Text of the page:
Stone Lion Reveals Sophisticated Ancient Culture
The discovery of a 3,000-year-old stone lion guarding a gate complex in southeastern Turkey suggests the people of the Neo-Hittite Kingdom of Patina were more culturally advanced than previously believed.
The gate appears to have provided access to the citadel of Kunulua, the capital of Patina, between 950 B.C. and 725 B.C. (The site is also sometimes called Kinaula, and the city-state Palistin.)
The lion, which is about 4 feet (1.3 meters) tall and 5 feet (1.6 m) wide, is "fully intact," study researcher Timothy Harrison, of the University of Toronto in Canada, said in a statement. "It is poised in a seated position, with ears back, claws extended and roaring."
"A second piece found nearby depicts a human figure flanked by lions, which is an iconic Near Eastern cultural motif known as the Master and Animals. It symbolizes the imposition of civilized order over the chaotic forces of the natural world," Harrison said.
During this time, the eastern Mediterranean was just emerging from the Bronze Age and entering the Iron Age. These animal statues "continued a Bronze Age Hittite tradition that accentuated their symbolic role as boundary zones, and the role of the king as the divinely appointed guardian, or gatekeeper, of the community," Harrison said.
The site indicates that some of the cultural traditions of the Bronze Age carried over, even as the Assyrians took control of the city. The gate seems to have been destroyed in 738 B.C. when the area was paved over and converted into the central courtyard of a sacred Assyrian precinct.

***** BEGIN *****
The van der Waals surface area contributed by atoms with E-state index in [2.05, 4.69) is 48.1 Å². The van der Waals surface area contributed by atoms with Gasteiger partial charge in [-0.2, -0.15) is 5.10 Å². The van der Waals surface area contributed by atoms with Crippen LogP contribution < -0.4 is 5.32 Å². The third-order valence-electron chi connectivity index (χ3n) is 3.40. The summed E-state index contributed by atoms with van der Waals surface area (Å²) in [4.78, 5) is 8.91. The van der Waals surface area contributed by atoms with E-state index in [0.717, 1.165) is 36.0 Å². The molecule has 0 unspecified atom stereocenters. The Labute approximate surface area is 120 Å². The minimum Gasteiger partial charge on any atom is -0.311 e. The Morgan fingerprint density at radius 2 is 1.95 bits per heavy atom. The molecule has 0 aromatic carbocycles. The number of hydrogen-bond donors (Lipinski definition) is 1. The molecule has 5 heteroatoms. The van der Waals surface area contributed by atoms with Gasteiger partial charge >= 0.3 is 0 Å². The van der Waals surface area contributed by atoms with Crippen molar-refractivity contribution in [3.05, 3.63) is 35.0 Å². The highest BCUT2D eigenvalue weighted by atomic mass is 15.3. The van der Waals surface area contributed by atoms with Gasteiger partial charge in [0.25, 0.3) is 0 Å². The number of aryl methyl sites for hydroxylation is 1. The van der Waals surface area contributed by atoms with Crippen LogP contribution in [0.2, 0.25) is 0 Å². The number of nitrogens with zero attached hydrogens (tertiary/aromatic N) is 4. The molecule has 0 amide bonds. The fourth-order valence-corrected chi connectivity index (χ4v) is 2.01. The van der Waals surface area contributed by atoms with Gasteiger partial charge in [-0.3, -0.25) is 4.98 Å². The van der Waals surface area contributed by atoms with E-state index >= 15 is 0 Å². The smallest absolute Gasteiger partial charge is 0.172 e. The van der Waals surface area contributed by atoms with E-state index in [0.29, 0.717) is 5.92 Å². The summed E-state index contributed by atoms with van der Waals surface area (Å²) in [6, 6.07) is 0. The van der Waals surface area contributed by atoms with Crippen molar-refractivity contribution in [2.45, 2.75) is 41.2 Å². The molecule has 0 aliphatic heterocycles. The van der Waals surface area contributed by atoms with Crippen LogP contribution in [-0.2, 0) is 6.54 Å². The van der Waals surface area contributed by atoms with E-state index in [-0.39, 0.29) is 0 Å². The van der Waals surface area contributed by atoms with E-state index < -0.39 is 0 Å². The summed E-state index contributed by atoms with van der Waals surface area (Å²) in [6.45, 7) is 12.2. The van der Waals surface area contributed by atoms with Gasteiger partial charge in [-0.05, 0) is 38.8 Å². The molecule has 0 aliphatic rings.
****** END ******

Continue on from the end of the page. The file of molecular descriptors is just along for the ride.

The dig is part of the Tayinat Archeological Project in southeastern Turkey. A very similar lion-carved column was discovered in the 1930s at the entrance to an Assyrian temple on the same site. It's possible that the Assyrians reused lion statues from elsewhere on the site. Either way, this new evidence indicates that the statues weren't a product of the Assyrian culture, as researchers had thought, but existed in the area before occupation.
The finding has yet to be published, and the researchers are continuing to excavate the site.
You can follow LiveScience staff writer Jennifer Welsh on Twitter @microbelover. Follow LiveScience for the latest in science news and discoveries on Twitter @livescience and on Facebook.
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Jennifer Welsh is a Connecticut-based science writer and editor and a regular contributor to Live Science. She also has several years of bench work in cancer research and anti-viral drug discovery under her belt. She has previously written for Science News, VerywellHealth, The Scientist, Discover Magazine, WIRED Science, and Business Insider.
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